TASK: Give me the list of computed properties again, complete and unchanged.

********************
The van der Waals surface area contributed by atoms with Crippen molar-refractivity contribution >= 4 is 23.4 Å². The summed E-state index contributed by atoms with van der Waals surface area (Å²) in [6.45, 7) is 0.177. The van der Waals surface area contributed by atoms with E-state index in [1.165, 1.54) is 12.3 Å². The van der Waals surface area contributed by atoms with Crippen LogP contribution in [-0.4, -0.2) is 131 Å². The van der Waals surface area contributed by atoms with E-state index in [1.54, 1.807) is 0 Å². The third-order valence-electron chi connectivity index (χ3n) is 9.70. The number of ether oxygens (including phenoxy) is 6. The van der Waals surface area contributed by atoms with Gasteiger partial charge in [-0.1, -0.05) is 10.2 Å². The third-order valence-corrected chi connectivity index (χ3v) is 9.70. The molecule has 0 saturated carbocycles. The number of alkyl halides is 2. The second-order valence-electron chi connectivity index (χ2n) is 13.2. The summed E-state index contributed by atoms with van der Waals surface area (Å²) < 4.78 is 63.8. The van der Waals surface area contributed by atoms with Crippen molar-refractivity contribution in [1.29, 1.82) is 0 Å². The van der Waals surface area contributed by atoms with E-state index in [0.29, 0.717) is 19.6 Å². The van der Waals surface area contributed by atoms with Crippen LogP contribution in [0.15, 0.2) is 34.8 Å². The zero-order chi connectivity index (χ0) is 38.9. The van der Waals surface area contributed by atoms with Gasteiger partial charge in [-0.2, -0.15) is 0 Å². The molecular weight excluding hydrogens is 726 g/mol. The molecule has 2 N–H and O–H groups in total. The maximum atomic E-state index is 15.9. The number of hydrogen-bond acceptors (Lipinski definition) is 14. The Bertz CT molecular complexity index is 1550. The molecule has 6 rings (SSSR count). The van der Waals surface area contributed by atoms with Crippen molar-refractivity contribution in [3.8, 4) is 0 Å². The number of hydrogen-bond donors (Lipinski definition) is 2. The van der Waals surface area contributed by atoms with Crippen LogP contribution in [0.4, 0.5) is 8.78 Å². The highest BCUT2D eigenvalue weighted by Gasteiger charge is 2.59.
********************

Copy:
The van der Waals surface area contributed by atoms with Crippen molar-refractivity contribution >= 4 is 23.4 Å². The summed E-state index contributed by atoms with van der Waals surface area (Å²) in [6.45, 7) is 0.177. The van der Waals surface area contributed by atoms with E-state index in [1.165, 1.54) is 12.3 Å². The van der Waals surface area contributed by atoms with Crippen LogP contribution in [-0.4, -0.2) is 131 Å². The van der Waals surface area contributed by atoms with E-state index in [1.54, 1.807) is 0 Å². The third-order valence-electron chi connectivity index (χ3n) is 9.70. The number of ether oxygens (including phenoxy) is 6. The van der Waals surface area contributed by atoms with Gasteiger partial charge in [-0.1, -0.05) is 10.2 Å². The third-order valence-corrected chi connectivity index (χ3v) is 9.70. The molecule has 0 saturated carbocycles. The number of alkyl halides is 2. The second-order valence-electron chi connectivity index (χ2n) is 13.2. The summed E-state index contributed by atoms with van der Waals surface area (Å²) < 4.78 is 63.8. The van der Waals surface area contributed by atoms with Crippen molar-refractivity contribution in [1.29, 1.82) is 0 Å². The van der Waals surface area contributed by atoms with E-state index in [0.29, 0.717) is 19.6 Å². The van der Waals surface area contributed by atoms with Crippen LogP contribution in [0.15, 0.2) is 34.8 Å². The zero-order chi connectivity index (χ0) is 38.9. The van der Waals surface area contributed by atoms with Gasteiger partial charge in [-0.2, -0.15) is 0 Å². The molecular weight excluding hydrogens is 726 g/mol. The molecule has 2 N–H and O–H groups in total. The maximum atomic E-state index is 15.9. The number of hydrogen-bond acceptors (Lipinski definition) is 14. The Bertz CT molecular complexity index is 1550. The molecule has 6 rings (SSSR count). The van der Waals surface area contributed by atoms with Crippen molar-refractivity contribution in [3.8, 4) is 0 Å². The number of hydrogen-bond donors (Lipinski definition) is 2. The van der Waals surface area contributed by atoms with Crippen LogP contribution in [0.4, 0.5) is 8.78 Å². The highest BCUT2D eigenvalue weighted by Gasteiger charge is 2.59.